It has been a while since we have heard anything about the Cristian Fernandez case. If you are unfamiliar with the case, Fernandez was the youngest person to be charged as an adult instead of remaining in Jacksonville juvenile delinquent court. Cristian Fernandez was only 12-years-old when he faced first-degree murder charges in adult court after being charged with killing his little brother. After the Duval County State Attorney’s Office and his Jacksonville criminal lawyers battled over the case, he finally returned juvenile court. As part of a plea deal, he pleaded to the lesser charge of Florida aggravated battery. Fernandez is 15-years-old now. He has been “serving his four-year sentence in a private state-contracted DJJ facility in Central Florida, where he is ordered to receive sexual abuse and trauma counseling.”
Although the litigation aspect of this Jacksonville juvenile criminal case is over, Fernandez was back in court. News4jax reported about problems that are occurring with Fernandez’ court-ordered treatment:
“Advocates for a teenager who pleaded guilty to killing his half-brother told a judge he is not getting the treatment he needs at the Department of Juvenile Justice…. The Department of Children and Families and his guardian told Juvenile Court Judge David Gooding Tuesday that Fernandez has not received the trauma counseling during his 14 months there. Gooding agreed to a motion that would allow a psychologist to review Fernandez’s treatments…. In court Tuesday, Fernandez’s advocates raised concerns about the recently ended psychosexual therapy he received for sexual dysfunction or emotional withdrawal. The advocates argued Fernandez also needs trauma-focused and cognitive-behavioral therapy.”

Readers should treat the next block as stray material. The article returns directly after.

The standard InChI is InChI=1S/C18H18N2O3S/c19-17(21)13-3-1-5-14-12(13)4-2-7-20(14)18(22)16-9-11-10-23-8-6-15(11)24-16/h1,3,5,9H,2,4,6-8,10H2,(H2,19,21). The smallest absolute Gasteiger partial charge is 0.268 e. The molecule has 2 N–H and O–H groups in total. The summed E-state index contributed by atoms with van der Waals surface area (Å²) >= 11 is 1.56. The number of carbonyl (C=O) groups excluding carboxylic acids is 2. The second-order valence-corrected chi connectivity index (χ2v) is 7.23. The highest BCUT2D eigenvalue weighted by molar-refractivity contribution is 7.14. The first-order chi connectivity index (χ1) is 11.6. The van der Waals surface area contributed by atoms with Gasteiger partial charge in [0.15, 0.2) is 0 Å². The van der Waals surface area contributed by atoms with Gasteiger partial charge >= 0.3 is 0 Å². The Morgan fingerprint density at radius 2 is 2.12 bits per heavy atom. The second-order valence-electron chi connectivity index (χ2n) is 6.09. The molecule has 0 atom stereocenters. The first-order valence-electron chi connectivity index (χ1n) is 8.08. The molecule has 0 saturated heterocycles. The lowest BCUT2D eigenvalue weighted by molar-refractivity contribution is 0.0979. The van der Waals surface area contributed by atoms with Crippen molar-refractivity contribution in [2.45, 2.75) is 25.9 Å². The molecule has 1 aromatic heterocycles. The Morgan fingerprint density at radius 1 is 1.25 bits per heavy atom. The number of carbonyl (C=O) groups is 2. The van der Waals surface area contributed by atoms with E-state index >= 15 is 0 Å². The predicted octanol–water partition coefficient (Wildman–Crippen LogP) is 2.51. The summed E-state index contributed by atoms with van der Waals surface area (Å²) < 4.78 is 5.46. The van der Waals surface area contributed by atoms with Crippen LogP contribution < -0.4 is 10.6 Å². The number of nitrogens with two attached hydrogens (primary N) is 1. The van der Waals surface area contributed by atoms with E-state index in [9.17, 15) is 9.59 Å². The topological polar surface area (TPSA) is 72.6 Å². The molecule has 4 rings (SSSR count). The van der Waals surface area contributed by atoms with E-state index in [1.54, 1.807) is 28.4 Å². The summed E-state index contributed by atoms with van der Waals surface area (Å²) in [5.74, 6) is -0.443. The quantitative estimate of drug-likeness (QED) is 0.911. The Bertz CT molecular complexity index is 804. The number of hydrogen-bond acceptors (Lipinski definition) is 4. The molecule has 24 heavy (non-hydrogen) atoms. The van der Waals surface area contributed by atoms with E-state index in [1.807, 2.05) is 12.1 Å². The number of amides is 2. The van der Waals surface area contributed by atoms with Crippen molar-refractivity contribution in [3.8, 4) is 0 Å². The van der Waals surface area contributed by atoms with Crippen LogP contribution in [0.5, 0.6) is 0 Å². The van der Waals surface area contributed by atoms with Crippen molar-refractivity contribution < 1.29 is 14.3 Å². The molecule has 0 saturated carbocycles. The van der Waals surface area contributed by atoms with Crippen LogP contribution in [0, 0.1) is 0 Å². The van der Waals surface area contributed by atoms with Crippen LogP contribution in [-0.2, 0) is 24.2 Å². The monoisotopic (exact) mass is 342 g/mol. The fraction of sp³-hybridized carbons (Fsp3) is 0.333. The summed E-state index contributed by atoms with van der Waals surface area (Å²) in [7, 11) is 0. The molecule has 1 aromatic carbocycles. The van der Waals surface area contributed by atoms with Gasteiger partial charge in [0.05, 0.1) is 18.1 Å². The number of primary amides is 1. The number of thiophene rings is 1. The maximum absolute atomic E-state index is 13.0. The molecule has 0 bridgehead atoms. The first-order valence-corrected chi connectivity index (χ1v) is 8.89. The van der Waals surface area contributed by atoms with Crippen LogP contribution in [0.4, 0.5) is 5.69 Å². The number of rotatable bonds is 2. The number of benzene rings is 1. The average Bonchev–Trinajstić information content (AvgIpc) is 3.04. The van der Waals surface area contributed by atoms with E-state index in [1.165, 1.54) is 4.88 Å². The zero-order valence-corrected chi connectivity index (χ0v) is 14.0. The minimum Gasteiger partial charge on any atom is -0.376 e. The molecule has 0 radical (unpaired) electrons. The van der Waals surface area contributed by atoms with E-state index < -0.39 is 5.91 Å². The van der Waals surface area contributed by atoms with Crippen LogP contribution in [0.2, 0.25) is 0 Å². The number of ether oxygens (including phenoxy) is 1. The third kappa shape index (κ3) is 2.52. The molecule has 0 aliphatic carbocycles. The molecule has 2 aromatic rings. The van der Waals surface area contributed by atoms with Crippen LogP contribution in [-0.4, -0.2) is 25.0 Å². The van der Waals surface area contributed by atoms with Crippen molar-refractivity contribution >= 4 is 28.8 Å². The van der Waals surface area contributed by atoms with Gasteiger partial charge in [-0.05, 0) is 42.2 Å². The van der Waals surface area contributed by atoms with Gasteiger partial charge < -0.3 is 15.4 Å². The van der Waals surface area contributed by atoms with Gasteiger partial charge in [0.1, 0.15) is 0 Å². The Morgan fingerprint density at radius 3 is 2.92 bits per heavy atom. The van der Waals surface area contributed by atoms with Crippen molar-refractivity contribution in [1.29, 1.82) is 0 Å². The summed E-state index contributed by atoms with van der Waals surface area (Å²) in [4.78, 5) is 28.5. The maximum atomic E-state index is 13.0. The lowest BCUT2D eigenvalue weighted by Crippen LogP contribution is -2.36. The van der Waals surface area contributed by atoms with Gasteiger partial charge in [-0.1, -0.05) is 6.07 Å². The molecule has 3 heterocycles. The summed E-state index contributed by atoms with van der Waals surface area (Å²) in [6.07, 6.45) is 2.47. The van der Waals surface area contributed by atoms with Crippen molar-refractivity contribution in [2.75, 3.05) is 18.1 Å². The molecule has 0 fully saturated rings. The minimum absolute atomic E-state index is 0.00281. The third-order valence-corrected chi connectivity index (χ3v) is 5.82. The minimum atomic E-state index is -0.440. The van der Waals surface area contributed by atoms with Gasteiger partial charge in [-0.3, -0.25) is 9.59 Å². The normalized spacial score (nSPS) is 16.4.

When it comes to the juvenile justice system in Florida, courts are focused on rehabilitating children while keeping the community safe at the same time. Florida Statute Section 985.02 is one of Florida’s juvenile criminal laws. This statute states:
(3) JUVENILE JUSTICE AND DELINQUENCY PREVENTION.—It is the policy of the state with respect to juvenile justice and delinquency prevention to first protect the public from acts of delinquency. In addition, it is the policy of the state to:
(a) Develop and implement effective methods of preventing and reducing acts of delinquency, with a focus on maintaining and strengthening the family as a whole so that children may remain in their homes or communities.
(b) Develop and implement effective programs to prevent delinquency, to divert children from the traditional juvenile justice system, to intervene at an early stage of delinquency, and to provide critically needed alternatives to institutionalization and deep-end commitment.
(c) Provide well-trained personnel, high-quality services, and cost-effective programs within the juvenile justice system.
(d) Increase the capacity of local governments and public and private agencies to conduct rehabilitative treatment programs and to provide research, evaluation, and training services in the field of juvenile delinquency prevention.
By having a psychologist to review Fernandez’s treatments, Judge Gooding is making sure that Fernandez is receiving the proper treatment to rehabilitate him. He is also following the legislative intent for juveniles in Florida. “The next court date to review the progress of the psychologist’s review is in about two weeks.”